New Media Capitals

Media Capitals:

  • “focus our attention on differences as well as similarities” and asks us to think in terms of patterned change rather than essential qualities.(Khorana, 2014.)
  •  create multi-directional media flows that derive from places like Hong Kong, Cairo, Bangkok, and Bombay.
  •  according to Curtin, these disrupt conventional structures of domination.
  • are classified by their centralization of television and media production (Curtin, 2003).

Bangkok is the global social media capital, Honk Kong is a music media capital with the rising popularity and wealth of Cantopop or HKpop. The rise of globalisation in recent years has caused the new generation in Hong Kong to be influenced by Western ideaologies in film and television.


This can be seen through the emergence of crime Dramas in China and Hong Kong and also through the rise of advertising (Khorana, 2014.) The city’s emergence as a media capital depended on influences exerted by migration of cultural institutions and creative talent.

In 2009, many International students in Melbourne, Australia were attacked for their ethnicity, the majority being Indian. One attack was on a train where 7 men aged from 15-20 bashed a man by himself, events such as these have provoked mass media coverage. The Indian media responded to these events in a manner that spoke of Australia in a tarnished way, the coverage was ongoing and very unknown to the Australian media. Shukmani largely focuses on the Australian media’s response to this coverage that the attacks received in India. Indian media, it became clear, was not something to be taken lightly, as Khorana states in her text “Orientalising the Emerging Media Capitals: The Age on Indian TV’s Hysteria” (2012.)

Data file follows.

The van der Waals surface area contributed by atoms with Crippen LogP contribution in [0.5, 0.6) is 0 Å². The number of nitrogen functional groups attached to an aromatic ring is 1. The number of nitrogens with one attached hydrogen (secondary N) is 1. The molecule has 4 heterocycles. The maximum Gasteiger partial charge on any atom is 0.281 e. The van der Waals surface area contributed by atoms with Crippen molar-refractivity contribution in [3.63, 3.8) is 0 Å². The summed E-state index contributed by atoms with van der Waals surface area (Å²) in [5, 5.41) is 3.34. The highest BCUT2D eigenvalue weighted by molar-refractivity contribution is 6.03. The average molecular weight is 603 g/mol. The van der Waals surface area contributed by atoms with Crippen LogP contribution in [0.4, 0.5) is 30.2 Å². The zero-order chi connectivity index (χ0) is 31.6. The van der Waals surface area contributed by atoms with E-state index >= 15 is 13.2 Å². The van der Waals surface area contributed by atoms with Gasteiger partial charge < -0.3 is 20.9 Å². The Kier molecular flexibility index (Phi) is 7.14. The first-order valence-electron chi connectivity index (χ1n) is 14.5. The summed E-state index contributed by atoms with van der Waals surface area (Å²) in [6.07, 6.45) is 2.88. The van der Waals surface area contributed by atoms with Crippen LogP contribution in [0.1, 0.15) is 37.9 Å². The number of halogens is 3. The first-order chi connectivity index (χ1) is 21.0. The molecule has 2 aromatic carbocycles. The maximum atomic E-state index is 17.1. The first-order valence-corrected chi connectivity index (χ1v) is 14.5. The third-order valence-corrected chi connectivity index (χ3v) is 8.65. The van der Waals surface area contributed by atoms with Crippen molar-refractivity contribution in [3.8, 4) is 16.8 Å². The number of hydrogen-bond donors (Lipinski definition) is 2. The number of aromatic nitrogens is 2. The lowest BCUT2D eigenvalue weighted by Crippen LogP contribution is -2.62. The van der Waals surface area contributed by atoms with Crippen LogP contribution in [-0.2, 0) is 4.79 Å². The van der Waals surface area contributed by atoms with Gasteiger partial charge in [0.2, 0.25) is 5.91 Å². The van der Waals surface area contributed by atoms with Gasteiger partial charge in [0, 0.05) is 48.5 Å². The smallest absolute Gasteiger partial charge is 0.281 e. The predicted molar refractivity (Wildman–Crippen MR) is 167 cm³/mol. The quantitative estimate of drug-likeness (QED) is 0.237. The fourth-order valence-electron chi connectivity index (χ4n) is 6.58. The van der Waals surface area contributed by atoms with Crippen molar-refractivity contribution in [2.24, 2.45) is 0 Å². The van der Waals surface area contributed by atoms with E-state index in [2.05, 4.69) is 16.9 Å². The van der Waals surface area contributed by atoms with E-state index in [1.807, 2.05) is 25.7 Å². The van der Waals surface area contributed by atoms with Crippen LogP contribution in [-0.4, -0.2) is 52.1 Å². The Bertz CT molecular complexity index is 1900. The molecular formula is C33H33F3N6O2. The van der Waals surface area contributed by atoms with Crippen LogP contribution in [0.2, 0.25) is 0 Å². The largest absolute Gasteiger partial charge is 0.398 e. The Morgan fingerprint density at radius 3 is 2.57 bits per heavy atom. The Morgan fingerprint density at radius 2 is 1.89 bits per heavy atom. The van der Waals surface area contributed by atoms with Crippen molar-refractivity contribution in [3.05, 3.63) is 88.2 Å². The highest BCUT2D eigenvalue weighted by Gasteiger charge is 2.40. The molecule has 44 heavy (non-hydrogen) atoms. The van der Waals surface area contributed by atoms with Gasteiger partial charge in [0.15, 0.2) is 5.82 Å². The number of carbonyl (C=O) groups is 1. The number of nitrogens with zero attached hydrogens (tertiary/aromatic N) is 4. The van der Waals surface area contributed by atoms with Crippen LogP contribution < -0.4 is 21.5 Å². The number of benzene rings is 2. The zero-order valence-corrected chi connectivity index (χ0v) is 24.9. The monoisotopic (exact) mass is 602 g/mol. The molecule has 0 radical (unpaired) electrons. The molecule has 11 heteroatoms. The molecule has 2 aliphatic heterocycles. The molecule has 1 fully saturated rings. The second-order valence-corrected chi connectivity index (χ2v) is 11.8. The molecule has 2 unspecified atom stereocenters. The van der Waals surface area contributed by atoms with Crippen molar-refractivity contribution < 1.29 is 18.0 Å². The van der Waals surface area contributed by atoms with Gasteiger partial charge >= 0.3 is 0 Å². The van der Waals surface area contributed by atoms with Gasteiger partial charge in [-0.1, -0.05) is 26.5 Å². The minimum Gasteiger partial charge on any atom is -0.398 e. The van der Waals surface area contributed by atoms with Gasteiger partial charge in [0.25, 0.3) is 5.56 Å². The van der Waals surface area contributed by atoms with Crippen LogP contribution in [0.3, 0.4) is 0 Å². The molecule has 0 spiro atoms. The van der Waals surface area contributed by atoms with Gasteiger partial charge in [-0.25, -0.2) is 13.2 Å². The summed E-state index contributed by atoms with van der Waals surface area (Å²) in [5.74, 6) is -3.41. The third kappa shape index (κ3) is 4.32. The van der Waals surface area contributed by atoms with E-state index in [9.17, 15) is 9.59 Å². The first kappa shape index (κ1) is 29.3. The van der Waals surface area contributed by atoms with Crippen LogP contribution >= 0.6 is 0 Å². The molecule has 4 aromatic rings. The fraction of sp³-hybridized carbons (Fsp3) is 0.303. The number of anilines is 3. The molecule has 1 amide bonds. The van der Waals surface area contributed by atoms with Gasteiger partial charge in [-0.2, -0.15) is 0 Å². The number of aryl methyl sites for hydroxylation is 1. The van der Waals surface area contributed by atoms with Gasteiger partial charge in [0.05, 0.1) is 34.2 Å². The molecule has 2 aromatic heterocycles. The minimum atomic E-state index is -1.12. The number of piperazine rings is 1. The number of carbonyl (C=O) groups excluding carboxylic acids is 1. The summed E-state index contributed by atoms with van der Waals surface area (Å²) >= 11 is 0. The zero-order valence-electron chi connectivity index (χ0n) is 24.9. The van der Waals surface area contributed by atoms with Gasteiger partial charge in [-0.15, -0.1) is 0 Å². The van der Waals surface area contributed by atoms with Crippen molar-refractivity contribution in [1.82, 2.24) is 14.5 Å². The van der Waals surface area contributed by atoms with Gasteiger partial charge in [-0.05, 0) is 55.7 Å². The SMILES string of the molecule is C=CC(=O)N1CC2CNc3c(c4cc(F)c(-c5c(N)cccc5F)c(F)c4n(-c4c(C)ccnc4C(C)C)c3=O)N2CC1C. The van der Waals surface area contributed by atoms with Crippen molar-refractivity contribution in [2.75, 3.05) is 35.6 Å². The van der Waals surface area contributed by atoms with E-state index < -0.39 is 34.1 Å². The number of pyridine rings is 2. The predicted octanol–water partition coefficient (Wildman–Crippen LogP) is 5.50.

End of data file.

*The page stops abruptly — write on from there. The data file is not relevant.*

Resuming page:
Australia in Indian Media - Indian Express 2013


Khorana, S. 2014. Television and the Emergence of ‘New’ Media Capitals, lecture notes in International Media and Communication at the University of Wollongong. 3rd September 2014.

Khorana, S. 2012, ‘Orientalising the Emerging Media Capitals: The Age on Indian TV’s‘Hysteria’, Media International Australia, (8/1/07-Current), 145, pp. 39-49.

Curtin, Michael (2009) ‘Matrix Media’. Television Studies After TV: Understanding Television in the Post-Broadcast Era. Eds Graeme Turner and Jinna Tay. London: Routledge. pp. 9–19.

Image: 2014. Buy Cantopop Gifts | idakoos. [ONLINE] Available at: [Accessed 13 October 2014].

Image: 2014. Student attacked in Australia: One suspect held,Indian Consulate in touch with kin | The Indian Express. [ONLINE] Available at: [Accessed 13 October 2014].


Sex and the (Middle Eastern) City

Underlying biases perpetuate through films and media that is projected onto other cultures. Global News highlights unjust and horribly violent events happening all over the world, and many movies display stereotypical archetypes. This weeks group presentation spoke briefly about the racial scenes presented in The Sex and the City movie.

I would like to draw on this case study further, and start with the fact that the show and movie solely depicts the lives of four white women. In the show itself “the deletion of any people of color from background scenes, street scenes, and everyday life is a gross misrepresentation of the demographic realities of New York City” Says Adia Wingfield.

There are many racial issues in the film, such as “Mexican workers at the resort who are only there to serve the four main characters.” and the depiction of Charlottes’ adopted Asian daughter, Lily who is “ever-present but curiously silent adopted Chinese daughter” (Wingfield)